Though a true cut of cotes du bouef is hard to find in this country, Florence meat market in New York has fantastic porterhouse steaks dry aged to perfection. I get them cut 1 3/4 inches thick.

Restaurant Au Boeuf Couronné
188, avenue Jean-Jaures
75019 Paris

Le Sevro
8, rue Des Plantes
75014 Paris
*no English spoken

Bridge Kitchenware
711 3rd Avenue
NYC 10017

Florence Meat Market
Prime dry aged porterhouse steak

Monday, May 15, 2006

The Point of À Point

So it's impossible to get a good cup of coffee in Paris, but there is one thing the French still do perfectly—serve cheese when it's perfectly ready. À point, they call it.
Last week, for instance, I arrived in Paris, jet lagged. By 7:00 pm, I could hardly keep my eyes open so I ventured no further than my hotel's block and discovered Chez Fernand, a simple place that looked like it had some integrity. While waiting to be seated, I was encouraged to see a very handsome camembert that really spoke to me. My dinner done, I ordered it, and before she served it, my waitress proclaimed proudly that the cheese was perfectly À Point. It was almost as if she were introducing someone on stage.
The wheel arrived, the sides firm, center sunken just right, and when I sliced a wedge out of it, it did not ooze too quickly. It was a young camembert, not aged long but aged perfectly. (Usually camembert is either aged longer, with a hint more yellow and a bit more bite, or younger, which is milky in color and much fresher tasting.) This one was perfect, so I took its photo (see below).

Anyway, you'll want to know what I drank with the cheese—Chapoutier's Croze Hermitage, the perfect compliment and a good value at 16 euros. The next night at one of my favorite places, La Fontaine de Mars, they served my camembert already cut (see below for a photo), which was not chic, but I drank a brouilly, one of their house wines and it was fantastic. I usually don't order brouilly but now I will when I serve camembert at home.

Raw milk camembert is often available at Murray's Cheese, 254 Bleecker St., NYC. 212.243.3289.

Chez Fernand, 9 rue Christine (6th arrondissment), Paris.

La Fontaine de Mars, 129 rue saint-Dominique, Paris.

Tuesday, May 9, 2006

Del Posto Post Script

I want to mention the great Movia glassware at Del Posto. It is handblown in Slovenia and the shapes are really original but also beautiful and just right in the hand. If you don't believe that wine tastes better in the perfect glass, try these. You can buy them through Italian Wine Merchants in Manhattan. 212-473-2323 or look on their website,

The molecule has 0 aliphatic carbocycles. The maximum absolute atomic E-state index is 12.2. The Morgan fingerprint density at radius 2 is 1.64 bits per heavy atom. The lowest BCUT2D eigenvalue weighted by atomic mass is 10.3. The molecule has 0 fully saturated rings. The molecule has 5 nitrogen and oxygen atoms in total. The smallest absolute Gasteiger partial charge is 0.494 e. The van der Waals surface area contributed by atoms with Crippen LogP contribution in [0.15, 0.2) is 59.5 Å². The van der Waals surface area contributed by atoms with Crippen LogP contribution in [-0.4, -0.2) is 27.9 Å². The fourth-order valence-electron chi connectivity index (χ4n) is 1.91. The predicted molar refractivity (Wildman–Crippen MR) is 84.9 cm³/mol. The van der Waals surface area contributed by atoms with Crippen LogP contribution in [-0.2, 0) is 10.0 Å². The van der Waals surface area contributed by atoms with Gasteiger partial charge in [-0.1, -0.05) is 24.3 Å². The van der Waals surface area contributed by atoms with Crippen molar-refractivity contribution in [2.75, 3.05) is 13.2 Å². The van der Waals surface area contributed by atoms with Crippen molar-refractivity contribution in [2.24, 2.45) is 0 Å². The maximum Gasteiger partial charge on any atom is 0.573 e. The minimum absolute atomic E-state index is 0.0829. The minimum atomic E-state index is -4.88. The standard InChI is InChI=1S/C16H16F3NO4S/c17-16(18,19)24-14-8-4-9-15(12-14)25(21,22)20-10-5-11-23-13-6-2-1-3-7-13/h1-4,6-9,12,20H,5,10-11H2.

Monday, May 8, 2006

The Most of Del Posto

If you ask me most people don't get enough out of eating out. They'll go to a grand gorgeous restaurant like Bastianich and Batali's new elegant New York eatery, Del Posto, make their choices, select their wines and see their meal through to the end without improvising. I like to improvise. If you're on your toes you can tuck in a fourth course while your companions are busy chatting and eating three.
_The last time I was at Del Posto, as the guest of importer Dominic Nocerino of Vinifera, I ordered spaghetti with crab, scallions, and jalapeno (with the excellent Pra Soave Monte Grande, one of Dominic's wines), followed by stinco di vitello (with Martinetti Marasco Barolo 2000, another winner of Dominic's). Everything was superb, especially the pasta. (I told Mario this and he reminded me of the Dungeness crab he had at my house; the pasta was just a vehicle for crab, he said, and crab is now in season.)
_Anyway, all was well and more than well until I realized my friends were moving too quickly towards dessert and the end of serious drinking. You shouldn't rush an experience like Del Posto, so without drawing anyone else's attention, I ordered myself a plate of parmesan from the cheese list and a glass of Barolo. That's what I mean by making the most of things. My timing was perfect. The parmesan came with some surprising little jellies and the barolo by the glass was great. When I was ready for dessert I was ready to appreciate the wonderful zabaglione that Lydia made. But would it have been as wonderful to me if I hadn't had a little bumper course first? Didn't it deserve this drum roll?

Del Posto. 85 Tenth Avenue, NYC. 212-497-8090.

Monday, May 1, 2006

Why I Don't Make Pasta at Home

Well, for one thing, I'm always at Bellavitae, a small, perfect place in Greenwich village where they make the classic Roman pasta, Spaghetti Cacio e Pepe (spaghetti tossed with pecorino, black pepper and olive oil) which I love. When they tried to take it off the menu awhile back I threw a fit (you can do this when you eat at a place all the time). It's a simple dish but it's hard to get the balance of cheese, pepper and oil right. Bellavitae always does.
Recently, I noticed a slight difference in the spaghetti cacio e pepe. It was even better. So I asked, and yes, there was a difference; they had changed pepper grinders because they found that Peugeot pepper grinders are better because they shave the peppercorns instead of grinding them. They'd also switched to tellicherry peppercorns. A good restaurant is always making these kinds of small obsessive improvements. An obsessive diner is always on the ball enough to appreciate them. To celebrate the slightly revised and improved spaghetti I drank the Pieropan Soave which they serve by the quartino. I could easily have had this meal twice. That's the other reason I don't make pasta at home.
Bellavitae at Home: A lot of the imported ingredients at the restaurant (pasta, vinegar, olive oil) are for sale there.

Bellavitae. 24 Minetta Lane, NYC. 212-473-5121.